When the roti john knows your name

Ramadhan bazaars are a serious source of temptation for those afflicted with fiscal impairment, also known as itchy fingers 

I JUST bought an item off the Internet called “kettle spout extension for coffee drip pour over”. Obviously, I have a fiscal judgement problem. 

This “spout extension” is a little plug you out in your kettle own spout, so that when you pour hot water over your grounded coffee beans it will taste better. So far, I’ve used it once. 

Scientists, believe it or not, actually have a name for this, fiscal impairment or something, but among our circles of acquaintances, it’s called itchy fingers. 

Whatever the nomenclature, most of us have gone through this affliction, this compulsion to buy things we know we will never use. Where does it comes from? 

It could be that is how humans, especially my three daughters now that I think of all the doll makeup sets I have had to buy, are predisposed since before birth, like the urge to eat snacks. Or it could be the leftover of some primal human survival instinct like the flight or fight response. 

As this was a serious question, I asked my Iftar WhatsApp group. (In non-Ramadhan months, this group operates under the name Second Breakfast WhatsApp group.) 

“I find that people are especially vulnerable to this thing when they’re in a bad mood or tired,” said one member. “Like the time I got that 8000 lumens ‘Midnight Sun’ torchlight, I was really down, man.” 

The only other member in the group agreed. He tends to buy kitchen gadgets that make cooking easier, even though he lives alone and has never ever cooked anything. 

Here’s a tip for people who are unsure if they have this problem. 

If you are constantly looking at Shopee deals when you have nothing to do, you have your answer. 

Kitchen gadgets are the canary in the mines of fiscal irresponsibility. They are, for anyone not cook- ing for 20 people regularly, just a waste of money. Ninety-nine percent of the world’s kitchen gadget output are stored in drawers all over the world gathering dust. 

At this very moment, my neighbourhood, and every other neighbourhoods in the country, are being overtaken by Ramadhan bazaars. That magical maze of blue canopies that once you enter takes hours to find your way out.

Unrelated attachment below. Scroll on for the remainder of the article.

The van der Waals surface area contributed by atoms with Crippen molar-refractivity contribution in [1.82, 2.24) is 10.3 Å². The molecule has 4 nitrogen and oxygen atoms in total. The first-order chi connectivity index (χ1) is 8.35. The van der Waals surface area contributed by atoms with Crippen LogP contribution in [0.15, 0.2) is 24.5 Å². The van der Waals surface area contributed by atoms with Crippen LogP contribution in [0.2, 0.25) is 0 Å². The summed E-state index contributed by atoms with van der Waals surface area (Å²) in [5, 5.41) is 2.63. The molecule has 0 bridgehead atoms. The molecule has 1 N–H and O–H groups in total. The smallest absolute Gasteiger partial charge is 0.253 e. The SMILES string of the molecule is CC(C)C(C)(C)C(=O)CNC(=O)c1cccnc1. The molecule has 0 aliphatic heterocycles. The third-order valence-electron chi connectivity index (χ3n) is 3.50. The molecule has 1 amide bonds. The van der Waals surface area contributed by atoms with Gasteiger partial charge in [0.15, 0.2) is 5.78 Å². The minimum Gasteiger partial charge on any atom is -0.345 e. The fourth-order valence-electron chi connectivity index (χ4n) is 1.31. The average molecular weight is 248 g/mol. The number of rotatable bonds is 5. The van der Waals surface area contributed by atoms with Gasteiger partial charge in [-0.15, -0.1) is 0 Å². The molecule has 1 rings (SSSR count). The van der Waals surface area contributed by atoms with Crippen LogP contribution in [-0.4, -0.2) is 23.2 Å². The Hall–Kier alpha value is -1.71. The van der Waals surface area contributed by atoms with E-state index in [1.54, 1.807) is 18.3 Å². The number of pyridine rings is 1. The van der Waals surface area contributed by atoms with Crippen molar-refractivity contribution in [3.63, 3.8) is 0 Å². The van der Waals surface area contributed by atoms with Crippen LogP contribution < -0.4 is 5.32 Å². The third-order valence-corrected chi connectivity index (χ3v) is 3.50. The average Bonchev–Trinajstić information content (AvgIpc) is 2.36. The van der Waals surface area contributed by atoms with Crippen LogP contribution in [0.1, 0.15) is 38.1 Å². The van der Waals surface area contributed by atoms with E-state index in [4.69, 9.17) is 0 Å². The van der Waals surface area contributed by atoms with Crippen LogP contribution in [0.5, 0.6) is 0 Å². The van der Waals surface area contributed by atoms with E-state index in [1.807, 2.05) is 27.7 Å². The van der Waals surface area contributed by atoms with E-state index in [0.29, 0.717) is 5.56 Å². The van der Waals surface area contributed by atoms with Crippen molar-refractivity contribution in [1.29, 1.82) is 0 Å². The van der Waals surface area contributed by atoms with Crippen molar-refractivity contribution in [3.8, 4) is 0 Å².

This annual homage to food is a serious source of temptation for those afflicted with fiscal impairment. It brings together the perfect storm for impulsive buying. The Ramadhan bazaars are stocked with all the things that, to a hungry and thirsty Malaysian, you need to buy before sundown. 

You can actually buy most of the items at any other place, at any other time whole-year round, but when presented at a Ramadhan bazaar, you want all of them. 

Normally, I stay away from Ramadhan bazaars because I have a healthy aversion to crowds or walking a few kilometres under the hot sun, negotiating the aisles of these food monstrosity. 

I also avoid them because I know I will succumb to temptation, without fail. First buying will be just a little morsel of buah melaka before being burdened by plastic bags of food just a minute later. 

But last Thursday, the first day of Ramadhan, I found myself at the centre of one. A daughter expressed a desire to consume apam balik and who am I to say No? 

I strolled nonchalantly through the Cyberjaya Ramadhan bazaar that at other times of the year served as the Central Park and Ride car park. 

Just a couple of stalls in, a sizzling roti john was calling my name. Well, I have not had one of those in ages, so I bought one. Next, a box of buah melaka beckoned me and since they were selling mix-and-match three for RM10, I bought those. 

The lady selling turmeric chicken was persistent, so I ended up with two of those. Ditto the martabak and the iced corn juice drink. Same with the churros. 

There are kiosks selling mee goreng, laksa, pasta, martabak, kueh koleh kacang, satay, nasi biryani, nasi goreng, nasi kerabu, ayam golek, not to mention all those ice cold drinks in giant vats. 

In the end I didn’t find any apam balik, but my daughter had a hundred other things to satisfy her fiscal impairment. 

Ramadhan Kareem. 

  • ZB Othman is an editor at The Malaysian Reserve.

  • This article first appeared in The Malaysian Reserve weekly print edition